Parlade as active military officer can’t hold post in anti-communist task force – Senate
MANILA, Philippines — The Senate recommended on Wednesday the removal of Army Lt. Gen. Antonio Parlade Jr. as spokesperson of the National Task Force to End Local Communist Armed Conflict (NTF-Elcac), a civilian body created by the Duterte administration that has become controversial for “red-tagging” — or painting activists and government critics as supporters of the communist insurgency or terrorist groups.
The recommendation was introduced as an amendment to the Senate national defense and security committee’s report after conducting an inquiry on the issues raised against red-tagging.
Parlade’s appointment to the post, according to the amendment adopted by the chamber, was in violation of Article 16, Section 5 of the Constitution banning any active member of the Armed Forces of the Philippines (AFP) from holding a civilian position in the government.
Parlade also heads the Southern Luzon Command of the Armed Forces of the Philippines, making him one of the military’s key officers in the campaign against the decades-old insurgency.
He has drawn criticism for branding several persons — from celebrities and lawmakers to student activists — as sympathizers or supporters of the Communist Party of the Philippines.
“Consistent with the aforequoted constitutional provision, we recommend that Lt. Gen. Parlade be immediately relieved of his duties as spokesperson of NTF-Elcac,” the amendment read in part.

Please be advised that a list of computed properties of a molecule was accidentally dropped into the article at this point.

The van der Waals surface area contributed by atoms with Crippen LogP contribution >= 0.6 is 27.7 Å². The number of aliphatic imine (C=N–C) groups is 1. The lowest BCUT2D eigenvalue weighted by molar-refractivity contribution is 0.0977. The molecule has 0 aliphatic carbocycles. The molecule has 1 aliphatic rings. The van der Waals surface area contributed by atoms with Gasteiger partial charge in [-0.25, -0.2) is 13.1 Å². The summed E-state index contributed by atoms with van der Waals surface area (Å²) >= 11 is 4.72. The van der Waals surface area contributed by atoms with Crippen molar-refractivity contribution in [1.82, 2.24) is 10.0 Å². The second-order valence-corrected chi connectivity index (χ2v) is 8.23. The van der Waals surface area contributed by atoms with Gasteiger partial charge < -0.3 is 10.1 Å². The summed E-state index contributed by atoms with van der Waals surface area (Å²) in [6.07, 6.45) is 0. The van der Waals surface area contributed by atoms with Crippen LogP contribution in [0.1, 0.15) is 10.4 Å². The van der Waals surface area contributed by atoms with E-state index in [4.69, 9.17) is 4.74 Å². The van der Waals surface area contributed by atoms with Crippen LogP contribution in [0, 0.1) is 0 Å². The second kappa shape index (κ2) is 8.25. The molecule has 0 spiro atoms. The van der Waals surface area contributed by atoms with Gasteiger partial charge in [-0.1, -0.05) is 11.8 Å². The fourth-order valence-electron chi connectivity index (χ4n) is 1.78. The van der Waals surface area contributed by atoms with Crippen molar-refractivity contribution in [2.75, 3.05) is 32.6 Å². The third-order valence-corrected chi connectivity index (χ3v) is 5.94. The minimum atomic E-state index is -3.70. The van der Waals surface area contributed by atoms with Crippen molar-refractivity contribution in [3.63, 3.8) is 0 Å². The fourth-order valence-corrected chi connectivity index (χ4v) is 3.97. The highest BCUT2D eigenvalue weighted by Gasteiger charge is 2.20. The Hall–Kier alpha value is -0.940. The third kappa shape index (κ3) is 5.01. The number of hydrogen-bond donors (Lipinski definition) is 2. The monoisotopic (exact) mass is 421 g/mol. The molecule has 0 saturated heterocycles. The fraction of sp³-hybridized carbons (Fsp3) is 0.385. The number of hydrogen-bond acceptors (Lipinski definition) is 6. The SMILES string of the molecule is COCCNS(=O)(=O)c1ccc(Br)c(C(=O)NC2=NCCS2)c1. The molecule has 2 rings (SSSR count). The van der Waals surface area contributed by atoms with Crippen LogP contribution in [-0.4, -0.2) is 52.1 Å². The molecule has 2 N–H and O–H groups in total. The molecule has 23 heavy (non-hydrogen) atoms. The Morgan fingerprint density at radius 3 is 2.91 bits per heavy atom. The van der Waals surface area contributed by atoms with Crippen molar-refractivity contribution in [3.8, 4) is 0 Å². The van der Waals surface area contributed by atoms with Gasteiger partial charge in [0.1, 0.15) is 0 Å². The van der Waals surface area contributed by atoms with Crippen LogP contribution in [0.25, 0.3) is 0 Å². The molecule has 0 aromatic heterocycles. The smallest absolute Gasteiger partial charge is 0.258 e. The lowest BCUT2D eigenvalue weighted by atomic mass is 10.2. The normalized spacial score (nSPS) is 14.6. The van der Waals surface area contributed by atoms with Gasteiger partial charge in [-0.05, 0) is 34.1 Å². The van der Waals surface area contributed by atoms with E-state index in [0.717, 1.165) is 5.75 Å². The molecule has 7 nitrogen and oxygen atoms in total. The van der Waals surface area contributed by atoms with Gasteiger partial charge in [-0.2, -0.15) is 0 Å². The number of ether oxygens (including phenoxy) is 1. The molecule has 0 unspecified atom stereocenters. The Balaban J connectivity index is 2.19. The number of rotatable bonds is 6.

“We should prevent the potential conflict between the politics of NTF-Elcac and the mandate of the security sector by engaging a spokesperson who does not hold concurrent mandates in the security forces,” it added.
Sen. Panfilo Lacson, chair of the Senate defense panel, introduced the provision, which was later approved by the body.
Lacson’s committee initially arrived at the conclusion that there was no need to criminalize red-tagging, noting there were enough laws to protect the public from such acts.
But on the prodding of Senate Minority Leader Franklin Drilon on Tuesday, Lacson agreed to allow further discussion on the matter.
“That is why we expressed appreciation to Senator Lacson when he accepted that we should not close the issue by saying that Red-tagging should not be criminalized,” Drilon said.
“We are not saying that it should be criminalized, all we are saying is let us discuss it further,” he said during Tuesday’s session.
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